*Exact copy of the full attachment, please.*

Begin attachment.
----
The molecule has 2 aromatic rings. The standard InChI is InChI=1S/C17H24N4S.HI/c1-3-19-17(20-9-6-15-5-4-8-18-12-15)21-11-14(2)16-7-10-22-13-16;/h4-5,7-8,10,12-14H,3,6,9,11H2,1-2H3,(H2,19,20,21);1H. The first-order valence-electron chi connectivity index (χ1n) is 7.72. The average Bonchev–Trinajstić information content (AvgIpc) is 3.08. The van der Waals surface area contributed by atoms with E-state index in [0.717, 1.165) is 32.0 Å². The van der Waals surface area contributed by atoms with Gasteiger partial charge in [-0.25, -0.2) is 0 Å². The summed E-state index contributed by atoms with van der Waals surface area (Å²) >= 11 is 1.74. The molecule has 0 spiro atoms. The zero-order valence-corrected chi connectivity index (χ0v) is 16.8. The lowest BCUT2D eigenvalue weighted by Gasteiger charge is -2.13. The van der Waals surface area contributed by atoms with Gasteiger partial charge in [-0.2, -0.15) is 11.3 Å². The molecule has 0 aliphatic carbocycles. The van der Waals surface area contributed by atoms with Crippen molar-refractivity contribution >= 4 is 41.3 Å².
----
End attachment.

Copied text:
The molecule has 2 aromatic rings. The standard InChI is InChI=1S/C17H24N4S.HI/c1-3-19-17(20-9-6-15-5-4-8-18-12-15)21-11-14(2)16-7-10-22-13-16;/h4-5,7-8,10,12-14H,3,6,9,11H2,1-2H3,(H2,19,20,21);1H. The first-order valence-electron chi connectivity index (χ1n) is 7.72. The average Bonchev–Trinajstić information content (AvgIpc) is 3.08. The van der Waals surface area contributed by atoms with E-state index in [0.717, 1.165) is 32.0 Å². The van der Waals surface area contributed by atoms with Gasteiger partial charge in [-0.25, -0.2) is 0 Å². The summed E-state index contributed by atoms with van der Waals surface area (Å²) >= 11 is 1.74. The molecule has 0 spiro atoms. The zero-order valence-corrected chi connectivity index (χ0v) is 16.8. The lowest BCUT2D eigenvalue weighted by Gasteiger charge is -2.13. The van der Waals surface area contributed by atoms with Gasteiger partial charge in [-0.2, -0.15) is 11.3 Å². The molecule has 0 aliphatic carbocycles. The van der Waals surface area contributed by atoms with Crippen molar-refractivity contribution >= 4 is 41.3 Å².